The Worst Argument in Politics

How to make a bad argument without realizing it.

Plenty of people have strong opinions about politics, but most of them are quite bad at making arguments for their preferred policies. Often this is an information problem. Public policy is frequently complicated or complex. Complicated in the sense that, even when we can predict the outcomes of policy interventions, understanding all the moving parts in order to make accurate predictions demands quite a lot of knowledge—knowledge non-experts lack. Complex in the sense that many policy interventions have so many interacting aspects, in so many unknown or novel situations, that accurate predictions are, frankly, impossible—even for experts.

In both cases, even if you’re predictions will turn out wrong, or you can’t make a full prediction in the first place, you can at the very least mount an argument for why your preferred policy might be good, or why other policies might be bad. What this means is that engaging in political debate, if you want to do it well, demands a great deal of knowledge. But it also demands an ability to construct an argument with and around that knowledge. It’s here, in my fifteen years of being a professional in the world of politics, that I see the most failure. In short, a great many people are just terrible at constructing political arguments, or in assessing the quality of the arguments they draw on to support their side’s preferred policies.

And if there’s a single, most common way people go wrong in constructing political arguments, it’s in not asking themselves a simple question: “Does the argument I just gave prove too much?”

I’ve been meaning to talk about this variety of bad argument for a while, and was finally prompted to do so now because I came across a perfect example of it on Threads recently. It’s about religion, not politics, but it’s a particularly clear version of what I have in mind, so let’s start there.

There’s a lot wrong with this argument, but the problem I want to highlight is this: If we take this argument seriously, then it tells us that anyone who asserts the non-existence of anything is “contradicting themselves” and has “no solid foundation” for their claim that whatever it is doesn’t exist. Yes, it’s true that it’s difficult to turn up evidence that God doesn’t exist. But it’s also difficult to turn up evidence that leprechauns don’t exist. This isn’t to say that disproving God is as simple as disproving leprechauns, but rather than what sounds at first blush like a plausible argument that atheists are irrational is, instead, an argument that commits the person making it to a whole lot of conclusions they don’t believe.

The mistake, then, is in not asking, “What else does the argument I’ve just given prove?”

Now, maybe your argument is solid, and, even though it points to conclusions you don’t like, you’re willing to bite those bullets in the name of consistency. Or, you need to add additional steps to show why your argument leads to its conclusion in this particular case, but not in others where it also seems to apply. But to do either, you first need to acknowledge this feature of your argument. Instead, in my experience, most people who advance arguments that have this feature aren’t even aware of it. (You can see a version of this in many of the bad arguments against AI.) The result is that argument that look solid to the person making them turn out to be rather easy to dismiss.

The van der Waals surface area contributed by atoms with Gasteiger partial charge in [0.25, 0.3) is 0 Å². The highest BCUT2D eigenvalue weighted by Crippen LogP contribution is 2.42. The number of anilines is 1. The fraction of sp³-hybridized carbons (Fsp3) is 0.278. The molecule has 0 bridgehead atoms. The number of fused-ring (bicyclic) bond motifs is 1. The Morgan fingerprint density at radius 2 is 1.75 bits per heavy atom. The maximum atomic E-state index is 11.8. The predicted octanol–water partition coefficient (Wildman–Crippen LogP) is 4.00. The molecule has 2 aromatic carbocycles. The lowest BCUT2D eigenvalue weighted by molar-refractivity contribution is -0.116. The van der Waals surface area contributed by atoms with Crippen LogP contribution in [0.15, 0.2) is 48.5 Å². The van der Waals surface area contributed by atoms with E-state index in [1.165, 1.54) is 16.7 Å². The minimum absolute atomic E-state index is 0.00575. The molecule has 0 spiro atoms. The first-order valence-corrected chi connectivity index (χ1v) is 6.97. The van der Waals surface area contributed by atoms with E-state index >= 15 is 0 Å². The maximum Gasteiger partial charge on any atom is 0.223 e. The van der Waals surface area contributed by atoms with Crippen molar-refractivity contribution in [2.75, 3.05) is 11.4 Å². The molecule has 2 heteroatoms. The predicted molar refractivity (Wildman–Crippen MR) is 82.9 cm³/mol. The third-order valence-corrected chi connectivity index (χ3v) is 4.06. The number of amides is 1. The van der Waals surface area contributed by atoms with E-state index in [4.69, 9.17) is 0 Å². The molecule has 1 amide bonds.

Here’s an example: It’s common for people who oppose private schools, or who support socialized medicine, to argue that both education and healthcare are extremely important and necessary for a quality life. Because of this feature, they must be provided by the government—and not just paid for by the government, because otherwise tax credits for private schools, or subsidies for private insurance would be fine. And this sounds plausible. Except that if you stop there, you’ll need to answer why that argument doesn’t apply to everything else that’s also extremely important and necessary for quality of life. Few people who oppose private education or support socialized medicine also argue that the government should manufacture and distribute all the food we eat or the clothing we wear, but life is pretty hard without decent food and clothing.

So if you stop with “It’s important, therefore government should support it,” you’ve made an argument that doesn’t hold up to much scrutiny, unless you’re also arguing that government should give us our food and clothing, too. Just like arguing that the impossibility of proving non-existence means you should believe in God doesn’t hold up to much scrutiny unless you’re willing to accept this is also why you should believe in leprechauns.

If you don’t want your argument to pretty much fail on its face, you need to instead recognize when it looks to prove too much, and then give reasons why, in fact, it doesn’t. That’s how you build a better argument.

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